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Complementary Medicine During Cancer: A Prescription for Hope?

DSC_6189 Cancer patients often say that their illness changed their lives in fundamental ways, both for better and for worse. Studies show that even amidst the uncertainty that the disease – and sometimes even with a terminal prognosis -- cancer can help patients find a new sense of purpose, peace, and a richer faith or feeling of spirituality. But what doctors don’t know much about -- yet -- is how the specifics of patients’ treatments impact these feelings, and whether any care that hospitals offer may impact this journey.

A new study from Penn Medicine’s Abramson Cancer Center, however, is helping point researchers down a new path for one day developing services that might help more patients find that place of spiritual growth and hope amid their cancer experience. 

The research group reported in a 2008 study that more than half of cancer patients surveyed used some type of complementary and alternative medical (CAM) therapy, such as herbal supplements, meditation, massage, acupuncture and yoga. They found that cancer survivors who experienced some type unmet need -- physical problems related to their treatment, for example, financial difficulties or troubles with their jobs during treatment -- were more likely to use CAM to help with cancer problems. This time, the researchers analyzed the patients' survey responses for the possibility of a link between their use of CAM techniques and spiritual changes during treatment. They found that those who used some form of CAM were more likely to have felt a “positive change,” and an increase in “spiritual importance” in their lives as a result of their disease. Though it’s not yet clear whether people who are already spiritually oriented are more like to try CAM therapies, or whether CAM usage actually encourages spiritual growth, the researchers believe they’re onto something that could help more patients cope with their disease and the upheaval it brings to their lives.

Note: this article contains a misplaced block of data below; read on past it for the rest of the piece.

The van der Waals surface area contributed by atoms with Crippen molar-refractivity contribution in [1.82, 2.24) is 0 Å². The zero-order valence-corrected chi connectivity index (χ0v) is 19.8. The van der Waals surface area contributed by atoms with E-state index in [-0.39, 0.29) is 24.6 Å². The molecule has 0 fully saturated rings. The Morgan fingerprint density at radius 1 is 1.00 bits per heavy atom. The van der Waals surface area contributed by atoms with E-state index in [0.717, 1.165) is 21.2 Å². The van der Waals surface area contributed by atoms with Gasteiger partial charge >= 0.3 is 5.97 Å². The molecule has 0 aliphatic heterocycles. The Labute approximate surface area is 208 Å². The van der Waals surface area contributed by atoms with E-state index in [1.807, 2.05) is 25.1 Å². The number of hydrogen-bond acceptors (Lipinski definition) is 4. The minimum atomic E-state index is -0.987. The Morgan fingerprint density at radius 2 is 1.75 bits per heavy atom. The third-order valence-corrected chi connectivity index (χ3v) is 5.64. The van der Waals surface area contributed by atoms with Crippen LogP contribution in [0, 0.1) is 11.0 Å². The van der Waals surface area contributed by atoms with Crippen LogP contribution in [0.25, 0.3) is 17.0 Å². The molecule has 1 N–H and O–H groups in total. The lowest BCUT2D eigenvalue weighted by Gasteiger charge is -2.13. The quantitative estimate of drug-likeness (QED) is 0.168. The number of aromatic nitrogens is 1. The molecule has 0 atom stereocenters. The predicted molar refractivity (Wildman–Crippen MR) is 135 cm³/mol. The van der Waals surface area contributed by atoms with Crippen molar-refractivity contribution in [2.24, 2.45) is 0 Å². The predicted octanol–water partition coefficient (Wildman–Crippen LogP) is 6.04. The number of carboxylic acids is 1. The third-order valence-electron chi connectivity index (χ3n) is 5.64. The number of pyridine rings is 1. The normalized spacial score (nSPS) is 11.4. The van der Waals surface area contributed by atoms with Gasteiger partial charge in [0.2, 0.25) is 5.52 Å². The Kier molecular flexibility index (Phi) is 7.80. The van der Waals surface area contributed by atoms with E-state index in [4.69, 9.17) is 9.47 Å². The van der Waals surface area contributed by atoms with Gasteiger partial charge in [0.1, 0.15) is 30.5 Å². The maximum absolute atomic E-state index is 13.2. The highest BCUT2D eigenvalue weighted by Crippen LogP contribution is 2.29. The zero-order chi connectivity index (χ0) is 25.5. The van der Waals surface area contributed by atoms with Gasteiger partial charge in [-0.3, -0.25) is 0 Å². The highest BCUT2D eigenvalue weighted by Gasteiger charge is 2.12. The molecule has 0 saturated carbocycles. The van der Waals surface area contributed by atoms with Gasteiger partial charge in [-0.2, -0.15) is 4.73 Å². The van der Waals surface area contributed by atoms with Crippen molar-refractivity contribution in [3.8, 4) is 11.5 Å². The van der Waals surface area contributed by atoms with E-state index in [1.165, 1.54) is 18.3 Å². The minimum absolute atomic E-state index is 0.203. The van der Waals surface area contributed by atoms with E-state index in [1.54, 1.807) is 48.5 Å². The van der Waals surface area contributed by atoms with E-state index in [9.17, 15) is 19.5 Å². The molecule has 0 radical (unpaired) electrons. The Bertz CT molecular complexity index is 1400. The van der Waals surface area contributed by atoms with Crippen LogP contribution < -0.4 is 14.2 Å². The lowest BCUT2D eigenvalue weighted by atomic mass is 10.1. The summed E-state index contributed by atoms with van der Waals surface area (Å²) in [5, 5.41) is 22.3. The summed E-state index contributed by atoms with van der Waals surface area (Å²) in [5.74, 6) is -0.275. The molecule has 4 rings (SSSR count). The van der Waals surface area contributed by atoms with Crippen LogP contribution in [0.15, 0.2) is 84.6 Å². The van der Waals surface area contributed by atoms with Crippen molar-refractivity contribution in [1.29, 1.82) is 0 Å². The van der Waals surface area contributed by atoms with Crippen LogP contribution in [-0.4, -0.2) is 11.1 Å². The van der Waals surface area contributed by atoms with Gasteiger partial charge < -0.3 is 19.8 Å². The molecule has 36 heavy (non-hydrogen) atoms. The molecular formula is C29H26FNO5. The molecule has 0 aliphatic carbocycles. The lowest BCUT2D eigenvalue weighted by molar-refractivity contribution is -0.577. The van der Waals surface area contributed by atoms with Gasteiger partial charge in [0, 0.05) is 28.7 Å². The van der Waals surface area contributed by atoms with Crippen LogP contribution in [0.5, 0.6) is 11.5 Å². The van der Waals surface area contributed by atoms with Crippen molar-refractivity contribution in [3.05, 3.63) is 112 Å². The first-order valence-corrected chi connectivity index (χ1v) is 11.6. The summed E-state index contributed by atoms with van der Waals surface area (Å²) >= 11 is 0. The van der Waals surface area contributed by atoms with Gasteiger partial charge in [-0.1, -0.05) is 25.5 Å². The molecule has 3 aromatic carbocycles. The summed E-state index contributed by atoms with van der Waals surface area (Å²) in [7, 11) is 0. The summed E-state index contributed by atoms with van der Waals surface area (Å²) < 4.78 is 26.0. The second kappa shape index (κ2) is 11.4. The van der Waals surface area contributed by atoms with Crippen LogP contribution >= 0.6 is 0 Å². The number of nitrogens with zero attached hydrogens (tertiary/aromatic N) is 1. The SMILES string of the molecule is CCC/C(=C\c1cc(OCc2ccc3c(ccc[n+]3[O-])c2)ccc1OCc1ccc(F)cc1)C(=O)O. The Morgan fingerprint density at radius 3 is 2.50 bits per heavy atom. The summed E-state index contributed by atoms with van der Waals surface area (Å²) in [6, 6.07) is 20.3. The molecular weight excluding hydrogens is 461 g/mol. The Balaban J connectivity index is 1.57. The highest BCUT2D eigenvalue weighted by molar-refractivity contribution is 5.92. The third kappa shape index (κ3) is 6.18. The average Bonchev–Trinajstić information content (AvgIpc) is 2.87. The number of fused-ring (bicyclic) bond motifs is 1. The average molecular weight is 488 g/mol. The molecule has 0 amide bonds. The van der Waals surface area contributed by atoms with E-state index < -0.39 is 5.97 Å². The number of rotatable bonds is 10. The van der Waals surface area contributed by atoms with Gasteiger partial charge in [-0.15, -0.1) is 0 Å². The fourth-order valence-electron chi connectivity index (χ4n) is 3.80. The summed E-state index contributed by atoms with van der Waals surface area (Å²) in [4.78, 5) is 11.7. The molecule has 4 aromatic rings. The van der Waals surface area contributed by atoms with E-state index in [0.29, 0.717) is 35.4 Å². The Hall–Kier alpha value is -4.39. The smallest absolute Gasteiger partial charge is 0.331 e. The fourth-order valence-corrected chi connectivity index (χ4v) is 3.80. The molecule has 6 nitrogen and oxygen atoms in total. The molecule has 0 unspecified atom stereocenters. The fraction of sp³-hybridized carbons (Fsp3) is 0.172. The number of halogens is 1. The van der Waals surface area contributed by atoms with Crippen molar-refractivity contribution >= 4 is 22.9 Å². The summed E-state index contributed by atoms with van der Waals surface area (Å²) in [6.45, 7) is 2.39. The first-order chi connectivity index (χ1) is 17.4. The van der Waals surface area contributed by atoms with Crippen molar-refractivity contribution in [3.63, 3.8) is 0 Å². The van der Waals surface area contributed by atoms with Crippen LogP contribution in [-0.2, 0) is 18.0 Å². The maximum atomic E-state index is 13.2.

The new study was led by Jun Mao, a family medicine doctor and certified physician acupuncturist who runs the Abramson Cancer Center’s integrative oncology program and conducts research on CAM issues such as the use of acupuncture to relieve pain caused by cancer drugs. To be clear, no one involved in these studies are suggesting that massage or yoga is akin to chemotherapy. Indeed, some CAM methods, such as certain herbal supplements, may interfere with the efficacy of prescription drugs or cause other dangerous symptoms, so doctors underscore that patients should always speak to their doctors before trying these techniques. Still, patients and medical professionals alike agree that there’s more to living with cancer than the drugs you take to shrink your tumors.

Mao and his team cite previous research showing that spirituality can be a key coping strategy for enjoying and valuing life despite bothersome or painful symptoms and a grim prognosis. And however patients manage to find them, the concepts of “hope” and “purpose” – which more than half of the new study’s CAM users reported experiencing a boost in during their treatment -- are ideas that transcend any particular faith background. They’re just good medicine for everyday life.

Check out Oncolink's recent chat on how to integrate complementary therapies into cancer care -- with wisdom from Dr. Mao and other Penn experts, including a yoga instructor, a registered dietician and a reiki practitioner.

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